After two years of seemingly endless Benghazi coverage, how did the nation’s major media cover the report of a Republican-led House committee that debunked every single Benghazi conspiracy theory and absolved the White House of wrongdoing? Long story short, don’t bother looking on the front page anywhere. Here’s a rundown:
- The Washington Post briefly moved its story into the top spot on its homepage this afternoon. In the print edition, it ran inside on page A12.
- The New York Times ran only a brief AP dispatch yesterday. Late today they finally put up a staff-written story, scheduled to run in the print edition tomorrow on page A23.
- The Wall Street Journal ran a decent piece, but it got no play on the website and ran in the print edition on page A5.
- USA Today ran an AP dispatch, but only if you can manage to find it. I don’t know if it also ran anywhere in the print edition.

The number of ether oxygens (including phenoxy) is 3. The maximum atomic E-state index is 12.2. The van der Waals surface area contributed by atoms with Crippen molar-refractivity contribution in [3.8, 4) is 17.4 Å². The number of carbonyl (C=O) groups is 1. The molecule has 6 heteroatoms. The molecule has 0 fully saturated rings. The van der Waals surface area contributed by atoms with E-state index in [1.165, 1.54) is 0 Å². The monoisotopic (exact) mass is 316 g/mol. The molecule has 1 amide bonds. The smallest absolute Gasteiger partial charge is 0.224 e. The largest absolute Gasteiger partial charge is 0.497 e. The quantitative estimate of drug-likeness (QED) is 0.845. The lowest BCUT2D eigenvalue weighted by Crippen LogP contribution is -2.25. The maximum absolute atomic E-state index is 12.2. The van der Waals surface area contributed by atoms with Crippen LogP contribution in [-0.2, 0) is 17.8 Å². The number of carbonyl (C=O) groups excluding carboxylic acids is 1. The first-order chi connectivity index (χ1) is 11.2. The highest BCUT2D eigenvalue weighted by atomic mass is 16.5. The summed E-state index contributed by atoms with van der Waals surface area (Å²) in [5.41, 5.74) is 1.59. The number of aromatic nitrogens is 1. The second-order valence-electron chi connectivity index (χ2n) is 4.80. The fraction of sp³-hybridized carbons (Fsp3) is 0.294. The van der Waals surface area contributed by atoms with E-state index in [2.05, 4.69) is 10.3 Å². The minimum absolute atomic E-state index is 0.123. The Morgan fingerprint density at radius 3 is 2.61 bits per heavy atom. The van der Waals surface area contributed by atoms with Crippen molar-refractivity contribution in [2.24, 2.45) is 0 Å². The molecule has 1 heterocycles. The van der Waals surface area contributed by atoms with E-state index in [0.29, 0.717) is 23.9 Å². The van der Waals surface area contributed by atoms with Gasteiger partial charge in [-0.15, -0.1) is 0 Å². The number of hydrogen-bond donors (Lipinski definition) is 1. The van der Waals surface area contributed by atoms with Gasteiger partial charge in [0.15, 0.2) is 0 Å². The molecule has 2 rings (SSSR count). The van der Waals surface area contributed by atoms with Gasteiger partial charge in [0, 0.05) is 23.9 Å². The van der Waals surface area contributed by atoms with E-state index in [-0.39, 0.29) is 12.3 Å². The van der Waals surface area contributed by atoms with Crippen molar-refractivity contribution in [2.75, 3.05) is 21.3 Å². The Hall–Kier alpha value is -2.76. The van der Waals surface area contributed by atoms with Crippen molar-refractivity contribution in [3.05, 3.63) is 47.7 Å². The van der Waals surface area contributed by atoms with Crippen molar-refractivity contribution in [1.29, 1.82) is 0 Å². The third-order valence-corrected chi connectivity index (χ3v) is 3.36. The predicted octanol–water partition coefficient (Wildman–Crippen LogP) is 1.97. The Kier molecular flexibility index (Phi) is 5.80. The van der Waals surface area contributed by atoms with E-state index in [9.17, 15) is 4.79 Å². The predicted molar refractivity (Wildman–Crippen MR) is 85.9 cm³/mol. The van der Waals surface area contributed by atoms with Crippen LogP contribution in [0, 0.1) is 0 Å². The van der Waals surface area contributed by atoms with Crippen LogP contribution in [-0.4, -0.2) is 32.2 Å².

- As near as I can tell, the LA Times ignored the story completely.
- Ditto for the US edition of the Guardian.
- Fox News ran a hilarious story that ignored nearly every finding of the report and managed to all but say that it was actually a stinging rebuke to the Obama administration. You really have to read it to believe it.
I get that the report of a House committee isn’t the most exciting news in the world. It’s dry, it has no visuals, it rehashes old ground, and it doesn’t feature Kim Kardashian’s butt.
Still, this is a report endorsed by top Republicans that basically rebuts practically every Republican bit of hysteria over Benghazi spanning the past two years. Is it really good news judgment for editors to treat this the same way they would a dull study on the aging of America from the Brookings Institution?
UPDATE: Late tonight, the LA Times finally roused itself to run a non-bylined piece somewhere in the Africa section. MORNING UPDATE: Actually, it turned out to be just a condensed version of the AP dispatch. It ran on page A7.
I should add that the stories which did run were mostly fairly decent (Fox News excepted, of course). In particular, Ken Dilanian’s AP report was detailed and accurate, and ran early in the morning. The problem is less with the details of the coverage, than with the fact that the coverage was either buried or nonexistent practically everywhere.